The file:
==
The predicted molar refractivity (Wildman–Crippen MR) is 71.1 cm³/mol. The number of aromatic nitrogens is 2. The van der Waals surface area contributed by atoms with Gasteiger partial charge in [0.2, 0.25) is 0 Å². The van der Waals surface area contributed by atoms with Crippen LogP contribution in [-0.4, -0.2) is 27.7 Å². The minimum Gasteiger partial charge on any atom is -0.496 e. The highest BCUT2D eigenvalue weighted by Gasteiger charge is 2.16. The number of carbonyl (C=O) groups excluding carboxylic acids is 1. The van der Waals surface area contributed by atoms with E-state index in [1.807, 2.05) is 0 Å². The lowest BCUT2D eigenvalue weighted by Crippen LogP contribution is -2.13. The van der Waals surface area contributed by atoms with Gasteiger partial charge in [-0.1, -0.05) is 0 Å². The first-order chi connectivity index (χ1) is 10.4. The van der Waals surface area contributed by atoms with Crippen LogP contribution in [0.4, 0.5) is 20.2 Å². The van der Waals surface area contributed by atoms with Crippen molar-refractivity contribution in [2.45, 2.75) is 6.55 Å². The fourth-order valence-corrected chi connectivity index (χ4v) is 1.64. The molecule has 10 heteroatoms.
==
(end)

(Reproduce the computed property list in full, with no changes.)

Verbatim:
The predicted molar refractivity (Wildman–Crippen MR) is 71.1 cm³/mol. The number of aromatic nitrogens is 2. The van der Waals surface area contributed by atoms with Gasteiger partial charge in [0.2, 0.25) is 0 Å². The van der Waals surface area contributed by atoms with Crippen LogP contribution in [-0.4, -0.2) is 27.7 Å². The minimum Gasteiger partial charge on any atom is -0.496 e. The highest BCUT2D eigenvalue weighted by Gasteiger charge is 2.16. The number of carbonyl (C=O) groups excluding carboxylic acids is 1. The van der Waals surface area contributed by atoms with E-state index in [1.807, 2.05) is 0 Å². The lowest BCUT2D eigenvalue weighted by Crippen LogP contribution is -2.13. The van der Waals surface area contributed by atoms with Gasteiger partial charge in [-0.1, -0.05) is 0 Å². The first-order chi connectivity index (χ1) is 10.4. The van der Waals surface area contributed by atoms with Crippen LogP contribution in [0.4, 0.5) is 20.2 Å². The van der Waals surface area contributed by atoms with Crippen molar-refractivity contribution in [2.45, 2.75) is 6.55 Å². The fourth-order valence-corrected chi connectivity index (χ4v) is 1.64. The molecule has 10 heteroatoms.